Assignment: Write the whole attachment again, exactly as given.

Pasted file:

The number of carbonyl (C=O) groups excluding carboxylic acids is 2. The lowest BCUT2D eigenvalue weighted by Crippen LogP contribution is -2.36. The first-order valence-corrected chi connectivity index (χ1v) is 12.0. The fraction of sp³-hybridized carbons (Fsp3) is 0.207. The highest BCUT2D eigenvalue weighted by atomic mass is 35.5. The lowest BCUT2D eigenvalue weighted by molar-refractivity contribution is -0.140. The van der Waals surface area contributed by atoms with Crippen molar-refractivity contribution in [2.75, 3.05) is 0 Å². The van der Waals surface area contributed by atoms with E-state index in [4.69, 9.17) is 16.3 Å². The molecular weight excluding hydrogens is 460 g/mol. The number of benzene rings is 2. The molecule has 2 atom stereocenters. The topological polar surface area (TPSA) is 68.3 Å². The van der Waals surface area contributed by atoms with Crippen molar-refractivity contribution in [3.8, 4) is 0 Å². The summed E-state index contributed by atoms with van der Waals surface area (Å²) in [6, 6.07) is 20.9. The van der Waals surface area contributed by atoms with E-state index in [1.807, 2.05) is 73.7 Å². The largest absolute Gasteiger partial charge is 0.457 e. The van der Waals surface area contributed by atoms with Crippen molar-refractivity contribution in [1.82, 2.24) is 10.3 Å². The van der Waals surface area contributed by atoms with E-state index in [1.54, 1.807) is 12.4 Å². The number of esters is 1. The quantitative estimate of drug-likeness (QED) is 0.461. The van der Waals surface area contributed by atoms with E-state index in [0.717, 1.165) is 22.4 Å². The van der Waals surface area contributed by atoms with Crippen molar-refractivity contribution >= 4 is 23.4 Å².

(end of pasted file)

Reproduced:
The number of carbonyl (C=O) groups excluding carboxylic acids is 2. The lowest BCUT2D eigenvalue weighted by Crippen LogP contribution is -2.36. The first-order valence-corrected chi connectivity index (χ1v) is 12.0. The fraction of sp³-hybridized carbons (Fsp3) is 0.207. The highest BCUT2D eigenvalue weighted by atomic mass is 35.5. The lowest BCUT2D eigenvalue weighted by molar-refractivity contribution is -0.140. The van der Waals surface area contributed by atoms with Crippen molar-refractivity contribution in [2.75, 3.05) is 0 Å². The van der Waals surface area contributed by atoms with E-state index in [4.69, 9.17) is 16.3 Å². The molecular weight excluding hydrogens is 460 g/mol. The number of benzene rings is 2. The molecule has 2 atom stereocenters. The topological polar surface area (TPSA) is 68.3 Å². The van der Waals surface area contributed by atoms with Crippen molar-refractivity contribution in [3.8, 4) is 0 Å². The summed E-state index contributed by atoms with van der Waals surface area (Å²) in [6, 6.07) is 20.9. The van der Waals surface area contributed by atoms with E-state index in [1.807, 2.05) is 73.7 Å². The largest absolute Gasteiger partial charge is 0.457 e. The van der Waals surface area contributed by atoms with Crippen molar-refractivity contribution in [1.82, 2.24) is 10.3 Å². The van der Waals surface area contributed by atoms with E-state index in [1.54, 1.807) is 12.4 Å². The number of esters is 1. The quantitative estimate of drug-likeness (QED) is 0.461. The van der Waals surface area contributed by atoms with E-state index in [0.717, 1.165) is 22.4 Å². The van der Waals surface area contributed by atoms with Crippen molar-refractivity contribution >= 4 is 23.4 Å².